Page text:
Ed Carpenter is hoping to make his 19th career start at Indianapolis. (IndyCar photo)

Public Forum & The ‘Send’ Button

MOORESVILLE, N.C. — Public Forum. For decades it was the letter-to-the-editor section in the weekly National Speed Sport News.

And that’s exactly what it was, a place where passionate race fans could share their opinions — good, bad, unique and sometimes preposterous.

Some were angry, some were enthusiastic and others were just lonely and wanted to be part of something. But what they all did was take the time to put pen or pencil to paper and mail their musings to the NSSN headquarters. Later, many clacked away at a keyboard and emailed their thoughts with a simple click of the “send” button. That was a precursor of things to come.

For years, editing these letters and preparing them for publication was part of our gig. It was the highlight of the week.

During the 1990s and early 2000s, there almost always were too many letters to use them all. If something significant (controversial) happened in the sport, the pile was even larger.

Many were first-time writers, others (like the late Kevin Olson) were frequent contributors. Subject matter ran the gambit from on-track shenanigans, to cheating, Americans vs. “foreigners,” and good races and bad races.

They were always emotional in one sense of the word or another — sorrow, anger, fear, humor, gratitude, love and dedication.

Thanks to these passionate folks, Public Forum was one of the most-read sections of SPEED SPORT. It was popular with readers from all walks of life and each week inspired a new group of folks to reach for their pads of paper.

In some ways it was ahead of its time.

But as the years went by and technology changed, the letters stopped coming. Today, we get about one a month.

That doesn’t mean folks tired of giving their opinions, technology just made it easier for them to share their thoughts with the world.

The “send” button became even more important as people took to Facebook, Twitter and other social media outlets to share their thoughts and opinions. More people than ever place comments on stories and other posts.

The sense of being part of something remains. There is still emotion, passion, humor and some excellent debate. But there’s one thing present within these comments that was rarely exhibited in Public Forum — hate.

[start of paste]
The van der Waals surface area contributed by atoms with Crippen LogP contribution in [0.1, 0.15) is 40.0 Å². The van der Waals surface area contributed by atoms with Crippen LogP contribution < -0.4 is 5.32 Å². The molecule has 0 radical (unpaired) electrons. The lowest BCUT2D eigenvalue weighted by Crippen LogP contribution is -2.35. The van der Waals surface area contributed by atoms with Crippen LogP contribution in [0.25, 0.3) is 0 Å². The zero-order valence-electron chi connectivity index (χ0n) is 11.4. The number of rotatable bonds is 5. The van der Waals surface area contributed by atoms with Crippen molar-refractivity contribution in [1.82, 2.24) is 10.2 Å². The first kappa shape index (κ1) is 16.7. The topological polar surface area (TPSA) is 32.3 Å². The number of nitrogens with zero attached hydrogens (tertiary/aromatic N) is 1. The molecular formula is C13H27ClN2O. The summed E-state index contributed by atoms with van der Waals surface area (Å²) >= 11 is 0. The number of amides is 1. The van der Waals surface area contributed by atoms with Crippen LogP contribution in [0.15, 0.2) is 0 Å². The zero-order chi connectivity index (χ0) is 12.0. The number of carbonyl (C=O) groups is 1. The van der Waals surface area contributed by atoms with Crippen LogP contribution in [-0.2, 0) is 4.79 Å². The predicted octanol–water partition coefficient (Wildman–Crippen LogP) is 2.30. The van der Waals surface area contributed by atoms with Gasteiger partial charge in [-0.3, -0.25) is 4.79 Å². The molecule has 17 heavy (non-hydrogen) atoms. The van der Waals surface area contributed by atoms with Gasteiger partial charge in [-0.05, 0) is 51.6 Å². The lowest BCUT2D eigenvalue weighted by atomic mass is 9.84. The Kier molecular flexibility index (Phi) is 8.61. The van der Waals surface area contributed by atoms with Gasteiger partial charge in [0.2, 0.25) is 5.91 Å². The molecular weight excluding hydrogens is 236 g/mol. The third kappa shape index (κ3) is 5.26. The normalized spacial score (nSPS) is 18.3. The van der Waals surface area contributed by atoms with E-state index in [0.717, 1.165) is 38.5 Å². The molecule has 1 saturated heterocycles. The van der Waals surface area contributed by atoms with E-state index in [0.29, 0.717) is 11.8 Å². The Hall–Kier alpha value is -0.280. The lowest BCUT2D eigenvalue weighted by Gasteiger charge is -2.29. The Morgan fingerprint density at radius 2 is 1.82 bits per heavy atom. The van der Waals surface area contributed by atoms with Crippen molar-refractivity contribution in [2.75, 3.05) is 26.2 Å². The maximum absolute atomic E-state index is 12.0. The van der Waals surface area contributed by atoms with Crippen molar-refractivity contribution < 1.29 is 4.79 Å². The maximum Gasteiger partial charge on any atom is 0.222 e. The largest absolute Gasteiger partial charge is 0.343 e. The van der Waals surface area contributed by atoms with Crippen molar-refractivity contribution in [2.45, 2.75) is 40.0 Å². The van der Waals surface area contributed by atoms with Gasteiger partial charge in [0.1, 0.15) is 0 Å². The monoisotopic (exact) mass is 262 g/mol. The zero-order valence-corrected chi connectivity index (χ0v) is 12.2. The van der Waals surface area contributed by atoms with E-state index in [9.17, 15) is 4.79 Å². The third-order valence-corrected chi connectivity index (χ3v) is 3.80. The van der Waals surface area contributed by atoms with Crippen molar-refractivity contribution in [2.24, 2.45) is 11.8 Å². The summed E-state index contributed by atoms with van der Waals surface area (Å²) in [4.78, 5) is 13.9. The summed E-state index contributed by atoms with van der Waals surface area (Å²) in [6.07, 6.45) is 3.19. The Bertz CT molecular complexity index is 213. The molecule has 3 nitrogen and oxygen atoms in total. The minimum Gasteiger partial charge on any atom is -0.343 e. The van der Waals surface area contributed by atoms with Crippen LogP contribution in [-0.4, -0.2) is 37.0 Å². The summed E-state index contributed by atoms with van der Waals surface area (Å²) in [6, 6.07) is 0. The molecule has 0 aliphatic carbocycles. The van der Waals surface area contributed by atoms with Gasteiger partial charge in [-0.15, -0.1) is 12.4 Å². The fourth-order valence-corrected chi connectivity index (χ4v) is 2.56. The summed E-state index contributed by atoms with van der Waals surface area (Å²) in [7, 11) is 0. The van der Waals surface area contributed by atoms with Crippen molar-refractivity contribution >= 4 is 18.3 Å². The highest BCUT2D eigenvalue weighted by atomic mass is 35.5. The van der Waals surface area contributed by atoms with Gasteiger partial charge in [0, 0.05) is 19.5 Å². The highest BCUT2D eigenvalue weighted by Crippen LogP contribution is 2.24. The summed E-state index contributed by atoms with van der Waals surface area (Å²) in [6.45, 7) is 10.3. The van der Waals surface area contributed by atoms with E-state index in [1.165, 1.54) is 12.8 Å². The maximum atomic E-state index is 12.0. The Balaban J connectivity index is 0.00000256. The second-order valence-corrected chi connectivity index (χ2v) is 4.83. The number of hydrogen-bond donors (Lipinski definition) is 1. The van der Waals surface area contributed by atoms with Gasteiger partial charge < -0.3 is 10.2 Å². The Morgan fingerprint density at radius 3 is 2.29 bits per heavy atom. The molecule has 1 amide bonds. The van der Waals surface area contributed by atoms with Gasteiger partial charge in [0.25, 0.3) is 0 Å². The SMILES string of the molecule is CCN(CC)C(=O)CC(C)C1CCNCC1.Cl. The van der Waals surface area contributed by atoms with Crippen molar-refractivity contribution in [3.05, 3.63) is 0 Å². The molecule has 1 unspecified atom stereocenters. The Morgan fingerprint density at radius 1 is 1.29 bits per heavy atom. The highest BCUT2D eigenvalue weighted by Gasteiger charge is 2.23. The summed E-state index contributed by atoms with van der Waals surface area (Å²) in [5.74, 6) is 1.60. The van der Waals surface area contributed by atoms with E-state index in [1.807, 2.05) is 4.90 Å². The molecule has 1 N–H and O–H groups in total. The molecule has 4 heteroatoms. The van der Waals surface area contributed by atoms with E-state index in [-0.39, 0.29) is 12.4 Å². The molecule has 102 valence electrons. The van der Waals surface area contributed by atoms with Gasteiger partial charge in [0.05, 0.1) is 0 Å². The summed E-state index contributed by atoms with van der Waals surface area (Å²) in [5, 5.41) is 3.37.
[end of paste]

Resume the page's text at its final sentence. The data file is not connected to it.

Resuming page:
While it’s easy to say, “Well, that’s the way of the world today,” the bigger difference is that in the world of letter writing, folks had the opportunity to calm down and “self-edit” their rants. With social media and that all powerful “send” button, things are much more immediate.

While many find the anger and hate offensive, there are still plenty of folks who spend a lot of time pouring through social media comments for their own entertainment.

It’s still a Public Forum.

• With the month of May and the 106th Indianapolis 500 looming, the question remained whether or not there would be a traditional 33-car starting field.

As Easter weekend passed, only 32 car-and-driver combinations had been confirmed for The Greatest Spectacle in Racing and it was difficult to speculate how a 33rd entry may transpire.

Still, it seemed likely that some person or group would step forward to help ensure that the time-honored tradition of 11 rows of three will continue come Memorial Day Sunday.

Of those 32 entries, 17 were Honda-powered cars and 15 were to carry Chevrolet engines. Meanwhile, there were eight Indy 500 winners (Helio Castroneves, Takuma Sato, Simon Pagenaud, Will Power, Juan Pablo Montoya, Alexander Rossi and Tony Kanaan) entered. Six rookie drivers were also slated to participate.

Ed Carpenter hopes to start his 19th Indianapolis 500, which would put him in a tie for 13th for most Indy 500 starts. Carpenter has never won the race and only two drivers have participated in more 500s without winning — George Snider (22) and Gary Bettenhausen (21).

Marco Andretti looks to make his 17th Indianapolis 500, which would put him ahead of his dad Michael, who has also started 16 times. Neither driver has won at Indianapolis.

Also in this year’s field, Graham Rahal (14 starts), J.R. Hildebrand (11 starts) and two-time IndyCar Series champion Josef Newgarden (10 starts) will be looking to drink the winner’s bottle of milk for the first time.

• Twenty-five years ago, we were among four staff members who moved National Speed Sport News from its longtime home in New Jersey to North Carolina.

It seems like only yesterday.

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